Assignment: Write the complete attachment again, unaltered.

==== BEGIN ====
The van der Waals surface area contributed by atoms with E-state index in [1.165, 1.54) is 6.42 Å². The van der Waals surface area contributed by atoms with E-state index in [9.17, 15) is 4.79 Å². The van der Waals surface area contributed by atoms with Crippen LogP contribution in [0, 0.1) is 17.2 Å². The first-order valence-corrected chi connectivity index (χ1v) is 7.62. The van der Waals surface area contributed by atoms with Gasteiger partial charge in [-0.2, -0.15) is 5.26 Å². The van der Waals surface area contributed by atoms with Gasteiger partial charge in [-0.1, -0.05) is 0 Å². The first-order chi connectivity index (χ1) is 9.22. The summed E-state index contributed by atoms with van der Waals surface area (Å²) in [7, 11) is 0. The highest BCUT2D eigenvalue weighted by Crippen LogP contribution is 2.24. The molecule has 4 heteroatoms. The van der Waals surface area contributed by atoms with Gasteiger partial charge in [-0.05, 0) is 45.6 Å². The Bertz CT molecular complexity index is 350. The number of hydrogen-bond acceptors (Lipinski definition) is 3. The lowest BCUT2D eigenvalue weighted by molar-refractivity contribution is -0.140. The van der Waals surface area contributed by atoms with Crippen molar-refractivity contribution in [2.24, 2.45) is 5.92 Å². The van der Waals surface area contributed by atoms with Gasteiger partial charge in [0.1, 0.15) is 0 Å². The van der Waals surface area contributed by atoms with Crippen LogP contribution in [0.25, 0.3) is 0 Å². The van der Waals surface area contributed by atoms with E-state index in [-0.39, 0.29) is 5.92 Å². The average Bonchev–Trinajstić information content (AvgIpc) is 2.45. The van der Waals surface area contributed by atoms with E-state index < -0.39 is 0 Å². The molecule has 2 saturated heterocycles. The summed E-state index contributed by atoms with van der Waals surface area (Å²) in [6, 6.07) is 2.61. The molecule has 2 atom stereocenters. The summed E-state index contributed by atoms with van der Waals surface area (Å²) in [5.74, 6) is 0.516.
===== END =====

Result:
The van der Waals surface area contributed by atoms with E-state index in [1.165, 1.54) is 6.42 Å². The van der Waals surface area contributed by atoms with E-state index in [9.17, 15) is 4.79 Å². The van der Waals surface area contributed by atoms with Crippen LogP contribution in [0, 0.1) is 17.2 Å². The first-order valence-corrected chi connectivity index (χ1v) is 7.62. The van der Waals surface area contributed by atoms with Gasteiger partial charge in [-0.2, -0.15) is 5.26 Å². The van der Waals surface area contributed by atoms with Gasteiger partial charge in [-0.1, -0.05) is 0 Å². The first-order chi connectivity index (χ1) is 9.22. The summed E-state index contributed by atoms with van der Waals surface area (Å²) in [7, 11) is 0. The highest BCUT2D eigenvalue weighted by Crippen LogP contribution is 2.24. The molecule has 4 heteroatoms. The van der Waals surface area contributed by atoms with Gasteiger partial charge in [-0.05, 0) is 45.6 Å². The Bertz CT molecular complexity index is 350. The number of hydrogen-bond acceptors (Lipinski definition) is 3. The lowest BCUT2D eigenvalue weighted by molar-refractivity contribution is -0.140. The van der Waals surface area contributed by atoms with Crippen molar-refractivity contribution in [2.24, 2.45) is 5.92 Å². The van der Waals surface area contributed by atoms with Gasteiger partial charge in [0.1, 0.15) is 0 Å². The van der Waals surface area contributed by atoms with Crippen LogP contribution in [0.25, 0.3) is 0 Å². The van der Waals surface area contributed by atoms with E-state index in [-0.39, 0.29) is 5.92 Å². The average Bonchev–Trinajstić information content (AvgIpc) is 2.45. The van der Waals surface area contributed by atoms with E-state index < -0.39 is 0 Å². The molecule has 2 saturated heterocycles. The summed E-state index contributed by atoms with van der Waals surface area (Å²) in [6, 6.07) is 2.61. The molecule has 2 atom stereocenters. The summed E-state index contributed by atoms with van der Waals surface area (Å²) in [5.74, 6) is 0.516.